Improvement Method Olympics Day 7

Posted by: NHS Horizons - Posted on:

  1. Statistical process control (tool)

Statistical process control (SPC) is an analytical technique that plots data over time. It helps us understand variation and in so doing guides us to take the most appropriate action. SPC is a good technique to use when implementing change as it tracks the impact of improvement interventions and enables you to understand whether changes you are making are resulting in improvement.

Example statistical process control chart from the Improvement Academy, Yorkshire and Humber

Graph showing proportion of patients in hospital at end of month who are male

Read more about statistical process control

2. Pareto Analysis

Pareto analysis is a simple technique that helps you to focus efforts on the problems that offer the greatest potential for improvement by showing their relative frequency or size in a descending bar graph. Pareto’s 80/20 principle states that roughly 80% of the effects come from 20% of the causes.

Read more.

Red arrow with the words '20% arrow' intersecting with a blue circle and the words 80% results

3. Schein’s culture iceberg

Edgar Schein’s organisational culture triangle (often drawn as an iceberg) suggests that there are different layers to the cultures within organisations. There are shallow layers that give a superficial view of the culture. There are also deeper layers which provide a much greater insight into what a culture is actually like.

The three key layers in Schein’s model are:

  1. Artifacts –  the visible signs of an organisational culture. They are the shallowest indicator of what an organisation’s culture is actually like. Artifacts can include things like policies, procedures, job-titles used, how the structure works and the style and design of workspaces.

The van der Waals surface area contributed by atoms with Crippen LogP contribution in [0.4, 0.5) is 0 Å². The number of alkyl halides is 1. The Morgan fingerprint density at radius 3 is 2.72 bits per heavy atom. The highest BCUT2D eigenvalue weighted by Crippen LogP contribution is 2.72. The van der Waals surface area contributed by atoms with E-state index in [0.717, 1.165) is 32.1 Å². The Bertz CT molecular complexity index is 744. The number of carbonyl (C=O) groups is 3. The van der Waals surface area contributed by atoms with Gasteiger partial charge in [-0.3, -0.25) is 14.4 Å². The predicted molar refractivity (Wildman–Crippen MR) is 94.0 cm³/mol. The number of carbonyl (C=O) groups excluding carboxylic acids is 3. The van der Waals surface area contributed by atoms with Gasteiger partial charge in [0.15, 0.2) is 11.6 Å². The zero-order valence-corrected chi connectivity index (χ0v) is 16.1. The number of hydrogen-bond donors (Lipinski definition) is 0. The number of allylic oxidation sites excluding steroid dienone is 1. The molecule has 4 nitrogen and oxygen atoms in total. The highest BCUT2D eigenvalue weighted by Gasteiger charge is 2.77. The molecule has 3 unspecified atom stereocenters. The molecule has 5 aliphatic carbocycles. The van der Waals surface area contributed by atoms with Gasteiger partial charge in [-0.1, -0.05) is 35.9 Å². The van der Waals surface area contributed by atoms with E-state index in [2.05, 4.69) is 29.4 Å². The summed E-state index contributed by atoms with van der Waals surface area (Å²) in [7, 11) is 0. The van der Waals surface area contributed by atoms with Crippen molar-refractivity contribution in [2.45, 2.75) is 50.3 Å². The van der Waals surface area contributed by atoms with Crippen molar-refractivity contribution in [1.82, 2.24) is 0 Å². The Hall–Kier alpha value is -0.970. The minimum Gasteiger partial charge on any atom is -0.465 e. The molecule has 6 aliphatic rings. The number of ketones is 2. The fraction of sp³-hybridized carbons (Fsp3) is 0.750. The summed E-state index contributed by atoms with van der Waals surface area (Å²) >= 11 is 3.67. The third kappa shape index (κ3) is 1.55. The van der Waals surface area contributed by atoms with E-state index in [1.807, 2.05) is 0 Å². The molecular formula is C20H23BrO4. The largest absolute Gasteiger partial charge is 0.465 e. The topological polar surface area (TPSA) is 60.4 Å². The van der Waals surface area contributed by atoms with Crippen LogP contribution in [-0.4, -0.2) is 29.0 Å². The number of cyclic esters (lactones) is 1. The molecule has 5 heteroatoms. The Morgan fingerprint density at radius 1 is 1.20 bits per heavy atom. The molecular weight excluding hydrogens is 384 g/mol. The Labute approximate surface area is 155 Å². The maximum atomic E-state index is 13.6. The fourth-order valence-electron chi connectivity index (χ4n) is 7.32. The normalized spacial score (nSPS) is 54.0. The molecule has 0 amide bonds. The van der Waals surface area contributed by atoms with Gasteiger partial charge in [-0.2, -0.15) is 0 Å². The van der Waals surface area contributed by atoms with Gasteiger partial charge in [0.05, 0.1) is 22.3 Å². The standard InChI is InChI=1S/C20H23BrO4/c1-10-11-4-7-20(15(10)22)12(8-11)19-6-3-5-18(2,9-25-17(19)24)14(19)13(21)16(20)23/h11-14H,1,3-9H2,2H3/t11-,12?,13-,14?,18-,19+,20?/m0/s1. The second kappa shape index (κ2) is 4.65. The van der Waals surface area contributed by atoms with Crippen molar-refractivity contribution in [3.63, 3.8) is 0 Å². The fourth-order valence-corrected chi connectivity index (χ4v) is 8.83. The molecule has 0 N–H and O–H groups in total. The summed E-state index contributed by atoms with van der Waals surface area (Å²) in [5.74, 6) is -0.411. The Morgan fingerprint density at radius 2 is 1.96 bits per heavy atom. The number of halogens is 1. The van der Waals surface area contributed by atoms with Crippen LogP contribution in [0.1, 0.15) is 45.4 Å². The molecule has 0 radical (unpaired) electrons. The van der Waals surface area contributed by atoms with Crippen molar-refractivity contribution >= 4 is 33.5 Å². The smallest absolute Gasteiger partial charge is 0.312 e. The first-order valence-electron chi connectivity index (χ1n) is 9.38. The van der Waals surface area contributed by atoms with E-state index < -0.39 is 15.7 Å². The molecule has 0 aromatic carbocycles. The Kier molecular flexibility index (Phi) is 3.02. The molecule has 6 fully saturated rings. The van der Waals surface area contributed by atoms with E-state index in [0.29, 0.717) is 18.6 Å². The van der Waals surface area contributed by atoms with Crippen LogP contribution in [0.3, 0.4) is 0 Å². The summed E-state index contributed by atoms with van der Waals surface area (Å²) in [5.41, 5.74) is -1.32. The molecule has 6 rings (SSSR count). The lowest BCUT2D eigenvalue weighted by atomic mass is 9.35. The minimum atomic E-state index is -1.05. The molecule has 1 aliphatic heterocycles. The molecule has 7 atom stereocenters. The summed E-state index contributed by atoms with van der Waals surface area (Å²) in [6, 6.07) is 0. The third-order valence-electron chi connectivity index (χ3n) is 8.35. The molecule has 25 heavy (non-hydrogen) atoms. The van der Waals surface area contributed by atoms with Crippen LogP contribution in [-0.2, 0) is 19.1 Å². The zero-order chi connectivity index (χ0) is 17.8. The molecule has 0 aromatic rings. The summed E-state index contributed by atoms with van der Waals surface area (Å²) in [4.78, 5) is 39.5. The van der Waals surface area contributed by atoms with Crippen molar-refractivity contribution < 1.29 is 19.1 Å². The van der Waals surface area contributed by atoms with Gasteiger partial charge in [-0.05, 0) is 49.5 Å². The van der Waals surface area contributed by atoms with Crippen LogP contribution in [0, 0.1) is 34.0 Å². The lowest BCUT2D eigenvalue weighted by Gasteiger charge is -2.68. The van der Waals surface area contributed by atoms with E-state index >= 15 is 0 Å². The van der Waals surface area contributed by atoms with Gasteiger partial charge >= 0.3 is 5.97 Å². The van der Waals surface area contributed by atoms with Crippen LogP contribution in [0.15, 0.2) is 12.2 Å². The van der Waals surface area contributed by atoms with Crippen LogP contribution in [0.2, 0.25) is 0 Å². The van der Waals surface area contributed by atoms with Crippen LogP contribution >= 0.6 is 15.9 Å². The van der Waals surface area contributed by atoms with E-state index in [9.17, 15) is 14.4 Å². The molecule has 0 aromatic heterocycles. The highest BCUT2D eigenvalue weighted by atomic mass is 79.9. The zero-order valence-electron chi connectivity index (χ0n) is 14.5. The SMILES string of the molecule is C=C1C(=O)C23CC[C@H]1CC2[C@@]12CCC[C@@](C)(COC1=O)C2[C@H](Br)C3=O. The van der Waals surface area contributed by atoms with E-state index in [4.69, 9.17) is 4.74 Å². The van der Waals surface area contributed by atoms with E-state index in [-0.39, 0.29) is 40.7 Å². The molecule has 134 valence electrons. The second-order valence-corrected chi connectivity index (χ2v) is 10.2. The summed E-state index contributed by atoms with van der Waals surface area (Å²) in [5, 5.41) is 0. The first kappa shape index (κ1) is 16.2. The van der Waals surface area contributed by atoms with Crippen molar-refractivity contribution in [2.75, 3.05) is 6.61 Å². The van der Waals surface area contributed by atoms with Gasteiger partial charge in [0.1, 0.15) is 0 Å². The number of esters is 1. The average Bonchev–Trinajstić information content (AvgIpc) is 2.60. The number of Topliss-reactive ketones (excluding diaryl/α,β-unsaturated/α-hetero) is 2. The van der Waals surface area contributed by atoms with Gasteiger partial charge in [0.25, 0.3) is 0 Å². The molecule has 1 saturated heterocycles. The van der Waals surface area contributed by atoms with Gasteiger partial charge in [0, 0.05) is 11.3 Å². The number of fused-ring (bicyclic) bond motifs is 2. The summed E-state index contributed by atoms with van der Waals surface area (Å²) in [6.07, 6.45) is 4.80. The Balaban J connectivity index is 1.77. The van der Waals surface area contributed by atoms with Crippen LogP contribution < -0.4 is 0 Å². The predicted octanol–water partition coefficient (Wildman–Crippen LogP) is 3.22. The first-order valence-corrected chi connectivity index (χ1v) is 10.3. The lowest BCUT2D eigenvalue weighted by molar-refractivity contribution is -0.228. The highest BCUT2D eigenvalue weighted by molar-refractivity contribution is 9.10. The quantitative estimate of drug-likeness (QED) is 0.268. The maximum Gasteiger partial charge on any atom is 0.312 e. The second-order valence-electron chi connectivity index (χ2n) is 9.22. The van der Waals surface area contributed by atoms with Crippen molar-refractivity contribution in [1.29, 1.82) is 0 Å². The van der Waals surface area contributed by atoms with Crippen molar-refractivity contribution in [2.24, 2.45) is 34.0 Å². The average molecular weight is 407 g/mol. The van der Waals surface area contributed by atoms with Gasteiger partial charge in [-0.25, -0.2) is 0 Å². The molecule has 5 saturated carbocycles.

While analysing artifacts may give you some insight into what an organisation’s culture is like, they won’t provide much insight. Similarly, while changing an organisation’s artifacts might lead to some change in culture, it won’t achieve significant change.

2. Espoused Values – the things that an organisation says about its culture and ways of working. These are deeper indicators and levers of culture than artifacts, but shallower than underlying beliefs. Espoused values include things like organisational values and behaviours, company or employee charters, team contracts, perhaps vision and mission statements and the types of things promoted through newsletters and so on.

Analysing espoused values will provide some insight into an organisation’s culture, and changing them will provide some level of change to organisational culture. The effects though won’t be huge.

3. Underlying Beliefs – held by members of an organisation are significantly deeper indicators of an organisation’s culture than either its artifacts or espoused values. They reflect the way that the organisational really works on the inside. Underlying beliefs held by employees of an organization include assumptions about how they should work with each other. They also include beliefs about what behaviours will really lead to workplace success or failure. For example, many organisations espouse that remote working is a great thing, however employees may have underlying beliefs that you need to be physically present at work to be recognised by the organization.